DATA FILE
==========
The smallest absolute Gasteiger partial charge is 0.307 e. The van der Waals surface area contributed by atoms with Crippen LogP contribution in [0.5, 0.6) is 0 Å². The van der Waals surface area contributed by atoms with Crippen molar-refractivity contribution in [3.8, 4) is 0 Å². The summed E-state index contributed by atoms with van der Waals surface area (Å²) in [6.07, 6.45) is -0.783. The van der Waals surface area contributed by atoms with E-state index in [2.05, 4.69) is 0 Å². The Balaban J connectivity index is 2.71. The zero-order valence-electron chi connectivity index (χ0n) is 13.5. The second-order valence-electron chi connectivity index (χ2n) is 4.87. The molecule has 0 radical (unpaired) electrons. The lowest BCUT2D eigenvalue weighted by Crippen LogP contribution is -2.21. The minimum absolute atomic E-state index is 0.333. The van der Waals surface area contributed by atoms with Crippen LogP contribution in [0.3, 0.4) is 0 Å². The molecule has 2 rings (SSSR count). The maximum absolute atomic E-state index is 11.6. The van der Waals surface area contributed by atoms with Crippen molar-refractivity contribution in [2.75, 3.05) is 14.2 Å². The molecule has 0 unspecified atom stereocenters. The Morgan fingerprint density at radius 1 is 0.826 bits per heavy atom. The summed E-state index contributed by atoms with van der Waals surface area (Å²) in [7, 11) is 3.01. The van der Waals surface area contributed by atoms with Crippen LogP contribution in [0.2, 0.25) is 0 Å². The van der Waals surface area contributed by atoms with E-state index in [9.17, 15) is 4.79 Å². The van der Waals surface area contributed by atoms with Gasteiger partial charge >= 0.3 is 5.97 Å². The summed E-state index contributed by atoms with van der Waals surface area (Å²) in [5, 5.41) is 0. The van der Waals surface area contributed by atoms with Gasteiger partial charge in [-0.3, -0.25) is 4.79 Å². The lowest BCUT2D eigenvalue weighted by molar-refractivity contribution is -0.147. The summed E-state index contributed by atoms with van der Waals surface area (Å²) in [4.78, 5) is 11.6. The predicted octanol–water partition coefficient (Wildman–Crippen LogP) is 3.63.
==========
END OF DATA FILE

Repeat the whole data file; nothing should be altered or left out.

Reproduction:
The smallest absolute Gasteiger partial charge is 0.307 e. The van der Waals surface area contributed by atoms with Crippen LogP contribution in [0.5, 0.6) is 0 Å². The van der Waals surface area contributed by atoms with Crippen molar-refractivity contribution in [3.8, 4) is 0 Å². The summed E-state index contributed by atoms with van der Waals surface area (Å²) in [6.07, 6.45) is -0.783. The van der Waals surface area contributed by atoms with E-state index in [2.05, 4.69) is 0 Å². The Balaban J connectivity index is 2.71. The zero-order valence-electron chi connectivity index (χ0n) is 13.5. The second-order valence-electron chi connectivity index (χ2n) is 4.87. The molecule has 0 radical (unpaired) electrons. The lowest BCUT2D eigenvalue weighted by Crippen LogP contribution is -2.21. The minimum absolute atomic E-state index is 0.333. The van der Waals surface area contributed by atoms with Crippen LogP contribution in [0.3, 0.4) is 0 Å². The molecule has 2 rings (SSSR count). The maximum absolute atomic E-state index is 11.6. The van der Waals surface area contributed by atoms with Crippen molar-refractivity contribution in [2.75, 3.05) is 14.2 Å². The molecule has 0 unspecified atom stereocenters. The Morgan fingerprint density at radius 1 is 0.826 bits per heavy atom. The summed E-state index contributed by atoms with van der Waals surface area (Å²) in [7, 11) is 3.01. The van der Waals surface area contributed by atoms with Crippen LogP contribution in [0.2, 0.25) is 0 Å². The van der Waals surface area contributed by atoms with E-state index in [9.17, 15) is 4.79 Å². The van der Waals surface area contributed by atoms with Gasteiger partial charge >= 0.3 is 5.97 Å². The summed E-state index contributed by atoms with van der Waals surface area (Å²) in [5, 5.41) is 0. The van der Waals surface area contributed by atoms with Gasteiger partial charge in [-0.3, -0.25) is 4.79 Å². The lowest BCUT2D eigenvalue weighted by molar-refractivity contribution is -0.147. The summed E-state index contributed by atoms with van der Waals surface area (Å²) in [4.78, 5) is 11.6. The predicted octanol–water partition coefficient (Wildman–Crippen LogP) is 3.63.